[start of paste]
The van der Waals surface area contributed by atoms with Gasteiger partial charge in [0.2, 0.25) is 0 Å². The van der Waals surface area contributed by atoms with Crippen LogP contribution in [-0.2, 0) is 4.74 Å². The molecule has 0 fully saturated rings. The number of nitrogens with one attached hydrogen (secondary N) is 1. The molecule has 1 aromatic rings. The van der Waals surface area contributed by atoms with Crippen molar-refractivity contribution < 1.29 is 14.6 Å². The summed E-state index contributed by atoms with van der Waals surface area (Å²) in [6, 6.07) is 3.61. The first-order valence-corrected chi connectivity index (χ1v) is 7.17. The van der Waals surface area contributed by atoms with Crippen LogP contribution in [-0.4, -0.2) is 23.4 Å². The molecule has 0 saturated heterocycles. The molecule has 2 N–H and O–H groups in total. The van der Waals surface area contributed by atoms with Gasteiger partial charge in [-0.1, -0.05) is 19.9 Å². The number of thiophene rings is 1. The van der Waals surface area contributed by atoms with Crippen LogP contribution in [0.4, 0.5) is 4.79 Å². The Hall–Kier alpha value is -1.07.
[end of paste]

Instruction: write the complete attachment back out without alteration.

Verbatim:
The van der Waals surface area contributed by atoms with Gasteiger partial charge in [0.2, 0.25) is 0 Å². The van der Waals surface area contributed by atoms with Crippen LogP contribution in [-0.2, 0) is 4.74 Å². The molecule has 0 fully saturated rings. The number of nitrogens with one attached hydrogen (secondary N) is 1. The molecule has 1 aromatic rings. The van der Waals surface area contributed by atoms with Crippen molar-refractivity contribution < 1.29 is 14.6 Å². The summed E-state index contributed by atoms with van der Waals surface area (Å²) in [6, 6.07) is 3.61. The first-order valence-corrected chi connectivity index (χ1v) is 7.17. The van der Waals surface area contributed by atoms with Crippen LogP contribution in [-0.4, -0.2) is 23.4 Å². The molecule has 0 saturated heterocycles. The molecule has 2 N–H and O–H groups in total. The van der Waals surface area contributed by atoms with Gasteiger partial charge in [-0.1, -0.05) is 19.9 Å². The number of thiophene rings is 1. The van der Waals surface area contributed by atoms with Crippen LogP contribution in [0.4, 0.5) is 4.79 Å². The Hall–Kier alpha value is -1.07.